Moving forward, I’ll cover each CV section in more detail so you know exactly what you need to include.



CV Contact Details

CV contact details


Always head your CV with your basic contact details, such as your:

  • Phone number
  • Email address
  • Location
  • If you have one, add a link to your LinkedIn profile.

Quick Tip: Only include your essential contact details – there’s no need for a full address (your town/city is sufficient), date of birth or marital status.



Translator CV Profile

Your CV profile (or personal statement for junior/graduate applicants) is a golden opportunity to sell your skills and hook the recruiter’s attention.

The aim of this section is to prove that you’ve got what the employer is looking for and encourage them to read the rest of your CV.

So, take some time to write up a punchy summary of your relevant skills, experience and achievements within the translation sector.


CV profile


Tips to consider when creating your profile:

  • Translation roles are all about language, so there’s no room for boring or generic phrases here. Avoid the typical ‘hardworking team player’ type clichés and, instead, impress with top-quality persuasive language, hard facts, skills and results.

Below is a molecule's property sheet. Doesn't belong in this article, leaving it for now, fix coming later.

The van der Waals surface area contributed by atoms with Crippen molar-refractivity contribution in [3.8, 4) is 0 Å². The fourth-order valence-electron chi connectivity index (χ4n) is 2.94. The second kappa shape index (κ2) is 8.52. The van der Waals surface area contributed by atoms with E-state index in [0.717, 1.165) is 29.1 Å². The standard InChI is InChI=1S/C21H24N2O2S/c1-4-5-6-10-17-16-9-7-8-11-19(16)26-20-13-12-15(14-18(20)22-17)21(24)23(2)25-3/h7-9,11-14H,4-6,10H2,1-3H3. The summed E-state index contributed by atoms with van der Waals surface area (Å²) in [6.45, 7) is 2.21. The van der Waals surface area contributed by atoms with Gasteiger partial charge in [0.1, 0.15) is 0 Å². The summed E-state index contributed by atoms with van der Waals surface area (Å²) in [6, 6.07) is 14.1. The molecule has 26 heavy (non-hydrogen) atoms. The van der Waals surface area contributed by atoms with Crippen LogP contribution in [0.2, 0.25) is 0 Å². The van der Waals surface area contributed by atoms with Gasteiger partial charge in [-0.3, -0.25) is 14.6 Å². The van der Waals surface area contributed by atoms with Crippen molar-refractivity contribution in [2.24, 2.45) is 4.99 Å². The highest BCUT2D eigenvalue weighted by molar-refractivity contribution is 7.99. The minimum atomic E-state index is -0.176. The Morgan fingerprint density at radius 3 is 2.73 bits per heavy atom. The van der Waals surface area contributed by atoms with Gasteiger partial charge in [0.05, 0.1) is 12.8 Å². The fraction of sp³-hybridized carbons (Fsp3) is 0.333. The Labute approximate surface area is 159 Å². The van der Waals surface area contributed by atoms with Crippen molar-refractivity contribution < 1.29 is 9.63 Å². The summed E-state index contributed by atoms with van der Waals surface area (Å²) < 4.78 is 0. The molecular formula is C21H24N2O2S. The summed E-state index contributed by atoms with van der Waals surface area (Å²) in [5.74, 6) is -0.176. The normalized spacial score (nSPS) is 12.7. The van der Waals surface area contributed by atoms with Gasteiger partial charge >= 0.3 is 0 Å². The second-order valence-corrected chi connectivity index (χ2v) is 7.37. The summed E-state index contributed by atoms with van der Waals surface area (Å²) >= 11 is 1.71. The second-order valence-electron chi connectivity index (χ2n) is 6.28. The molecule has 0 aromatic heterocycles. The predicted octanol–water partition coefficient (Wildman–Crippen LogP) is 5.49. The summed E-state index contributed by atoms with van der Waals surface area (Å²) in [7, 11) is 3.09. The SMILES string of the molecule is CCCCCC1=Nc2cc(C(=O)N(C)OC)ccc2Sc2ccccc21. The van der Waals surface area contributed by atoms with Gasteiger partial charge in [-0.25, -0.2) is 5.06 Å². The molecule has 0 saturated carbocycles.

• Your profile should be clear, concise and compelling, so a length of 5-10 lines is more than enough.
  • Whilst writing your CV profile, think of the employer as your target audience. It should be highly tailored to them, proving that you meet all the essential requirements listed in the job description.
  • Don’t share why you’re intrigued by the role or what your career goals are – this type of information is better suited to your cover letter.


What to include in your translator CV profile?

  • Language combination – Your language pair/s should be made immediately clear to recruiters, for example, ‘Experienced Spanish to English translator‘.
  • Specialisms/niche – Have you specialised in a particular topic, industry or niche, such as business, sports or finance?
  • Relevant experience – Give recruiters an overview of your translator experience so far, putting particular focus on the roles/projects that are relevant to the position you’re applying for. It’s also useful to state your level of experience, whether that’s 2 or 15 years.
  • Skills, tools & software – Incorporate your key skills, focusing on your hard skills, such as CAT tools and other software you use regularly.
  • Qualifications & memberships – Highlight your highest and most relevant qualifications and/or memberships.
  • Achievements – Win over recruiters by including a key result, fact or achievement to quantify your value.


Core skills section

Directly underneath your professional profile, create a 2 or 3 columned list of your core skills.

This helps recruiters to see your suitability for the role in a single glance.